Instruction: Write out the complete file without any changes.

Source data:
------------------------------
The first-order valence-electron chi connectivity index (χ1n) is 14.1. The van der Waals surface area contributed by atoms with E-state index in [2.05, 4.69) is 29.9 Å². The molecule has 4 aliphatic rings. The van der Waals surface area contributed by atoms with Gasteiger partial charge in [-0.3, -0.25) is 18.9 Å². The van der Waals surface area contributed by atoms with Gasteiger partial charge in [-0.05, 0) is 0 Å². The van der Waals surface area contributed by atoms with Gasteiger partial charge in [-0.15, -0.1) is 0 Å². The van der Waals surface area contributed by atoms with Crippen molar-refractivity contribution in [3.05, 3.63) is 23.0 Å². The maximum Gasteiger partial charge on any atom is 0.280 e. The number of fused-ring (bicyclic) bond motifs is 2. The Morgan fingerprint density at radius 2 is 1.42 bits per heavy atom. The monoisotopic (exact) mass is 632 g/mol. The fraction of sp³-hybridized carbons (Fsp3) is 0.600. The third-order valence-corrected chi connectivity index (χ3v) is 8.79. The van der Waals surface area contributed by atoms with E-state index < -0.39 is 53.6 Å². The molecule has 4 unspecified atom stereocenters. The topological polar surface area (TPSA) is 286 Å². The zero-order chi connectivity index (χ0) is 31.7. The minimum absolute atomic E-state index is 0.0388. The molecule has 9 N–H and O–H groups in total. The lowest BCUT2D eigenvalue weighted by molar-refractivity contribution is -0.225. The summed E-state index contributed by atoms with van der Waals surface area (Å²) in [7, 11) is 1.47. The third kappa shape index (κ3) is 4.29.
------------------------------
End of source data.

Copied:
The first-order valence-electron chi connectivity index (χ1n) is 14.1. The van der Waals surface area contributed by atoms with E-state index in [2.05, 4.69) is 29.9 Å². The molecule has 4 aliphatic rings. The van der Waals surface area contributed by atoms with Gasteiger partial charge in [-0.3, -0.25) is 18.9 Å². The van der Waals surface area contributed by atoms with Gasteiger partial charge in [-0.05, 0) is 0 Å². The van der Waals surface area contributed by atoms with Gasteiger partial charge in [-0.15, -0.1) is 0 Å². The van der Waals surface area contributed by atoms with Crippen molar-refractivity contribution in [3.05, 3.63) is 23.0 Å². The maximum Gasteiger partial charge on any atom is 0.280 e. The number of fused-ring (bicyclic) bond motifs is 2. The Morgan fingerprint density at radius 2 is 1.42 bits per heavy atom. The monoisotopic (exact) mass is 632 g/mol. The fraction of sp³-hybridized carbons (Fsp3) is 0.600. The third-order valence-corrected chi connectivity index (χ3v) is 8.79. The van der Waals surface area contributed by atoms with E-state index < -0.39 is 53.6 Å². The molecule has 4 unspecified atom stereocenters. The topological polar surface area (TPSA) is 286 Å². The zero-order chi connectivity index (χ0) is 31.7. The minimum absolute atomic E-state index is 0.0388. The molecule has 9 N–H and O–H groups in total. The lowest BCUT2D eigenvalue weighted by molar-refractivity contribution is -0.225. The summed E-state index contributed by atoms with van der Waals surface area (Å²) in [7, 11) is 1.47. The third kappa shape index (κ3) is 4.29.